Two new exhibitions on display at the University of Connecticut’s Ballard Institute and Museum of Puppetry impressively demonstrate the interdisciplinarity of puppet arts. With the grand opening of “Army Ants and their Guests: Works Inspired by the Carl and Marian Rettenmeyer Collection” and “Immaterial Remains: Can You Preserve a Shadow?,” a trip to the Ballard is no longer simply a journey into the field of puppetry, but is now a journey into ecology, biology, history and cultural preservation as well.
In the front room of the museum, visitors can find the “Army Ants” collection. This exhibit is an extension of AntU, a collaborative project between the Connecticut State Museum of Natural History and the UConn Department of Ecology and Evolutionary Biology (EEB). Created by artists from around the world, the ant life-inspired artwork takes many forms. Some are for viewing, such as marionettes and toy theaters. Others are interactive: Observers can use flashlights to personally project shadows of insects formed from recycled materials. To add to the cooperation, students from UConn’s Digital Media and Design department created short films about Carl and Marian Rettenmeyer’s work.
“We’re building a culture of collaboration across disciplines,” UConn School of Fine Arts Dean Anna D’Alleva said to the grand opening’s audience Thursday night.
The power of drawing inspiration from different fields of work is present in the room, as each installation is accompanied by two description cards: One from the artist about the process behind the work and one from the EEB department on the science represented in the piece.
Two curtains separate the front room from the back, where a dark, yet spotlight-illuminated, atmosphere hosts Annie Rollins’ “Immaterial Remains.” Delicate, intricate leather puppets float between lights and walls, leaving impressions of a cultural practice dating back to between 960 and 1279 C.E., during the Song dynasty in China. A screen in the corner emits a visual of the words: “Is a ghost all that remains?”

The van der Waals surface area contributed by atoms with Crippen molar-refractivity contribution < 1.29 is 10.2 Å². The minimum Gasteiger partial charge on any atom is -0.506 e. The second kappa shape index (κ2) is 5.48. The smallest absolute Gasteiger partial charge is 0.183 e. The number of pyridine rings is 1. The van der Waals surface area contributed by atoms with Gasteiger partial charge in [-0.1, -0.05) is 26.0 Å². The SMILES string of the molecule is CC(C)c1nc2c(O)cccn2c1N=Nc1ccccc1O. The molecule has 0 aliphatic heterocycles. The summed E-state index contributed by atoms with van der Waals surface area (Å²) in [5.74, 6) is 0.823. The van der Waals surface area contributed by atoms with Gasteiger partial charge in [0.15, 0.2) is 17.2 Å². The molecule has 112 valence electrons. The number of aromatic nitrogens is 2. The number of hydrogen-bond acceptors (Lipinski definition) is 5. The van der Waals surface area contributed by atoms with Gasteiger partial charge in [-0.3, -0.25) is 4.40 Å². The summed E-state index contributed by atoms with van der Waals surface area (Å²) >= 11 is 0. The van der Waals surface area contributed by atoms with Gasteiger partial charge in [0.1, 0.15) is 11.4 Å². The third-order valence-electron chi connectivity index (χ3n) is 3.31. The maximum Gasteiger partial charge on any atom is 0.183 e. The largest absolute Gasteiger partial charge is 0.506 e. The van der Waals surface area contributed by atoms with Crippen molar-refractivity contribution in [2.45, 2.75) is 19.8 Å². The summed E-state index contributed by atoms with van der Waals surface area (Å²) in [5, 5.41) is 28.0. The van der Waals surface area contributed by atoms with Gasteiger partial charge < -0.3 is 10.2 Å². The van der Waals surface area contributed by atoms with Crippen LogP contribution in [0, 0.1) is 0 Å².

Rollins’ work is the result of a decade of apprenticeship with China’s shadow puppeteers and a journey of research into how a cultural practice can remain vital and vibrant in a transforming world. Through a performative lecture, Rollins brought shadows to life in coordination with a short documentary that featured a poetic exploration into the state of shadow puppetry. Her narration conveyed that there is no current master of the art who has a full-time apprentice. Despite being added to the UNESCO Intangible Cultural Heritage list, shadow puppetry struggles to be passed on. In fact, Rollins suggests that the increased institutionalization of the art, which is meant to preserve it, depletes its inherent dynamism. In this way, shadow puppetry is a metaphor for its own existence. The puppets traditionally represent the presence of ghosts, but without puppeteers to give them spirit, what is to become of their shadows?
“I like that puppetry is usually aligned with causes,” Noah Radcliffe, a ninth-semester philosophy major, said.
From ants to anthropology, the two new displays at the Ballard illuminate the range of subjects that puppetry art can be effectively applied to.
“I think this captures the vastness of puppetry pretty solidly, they’re very different,” Esme Roszel, a sixth-semester puppetry major, said about the two exhibits.
The exhibitions can be visited through Feb. 9, 2020.
Judah Shingleton is a campus correspondent and senior staff photographer for The Daily Campus. He can be reached via email at firstname.lastname@example.org. He tweets @ByJudah.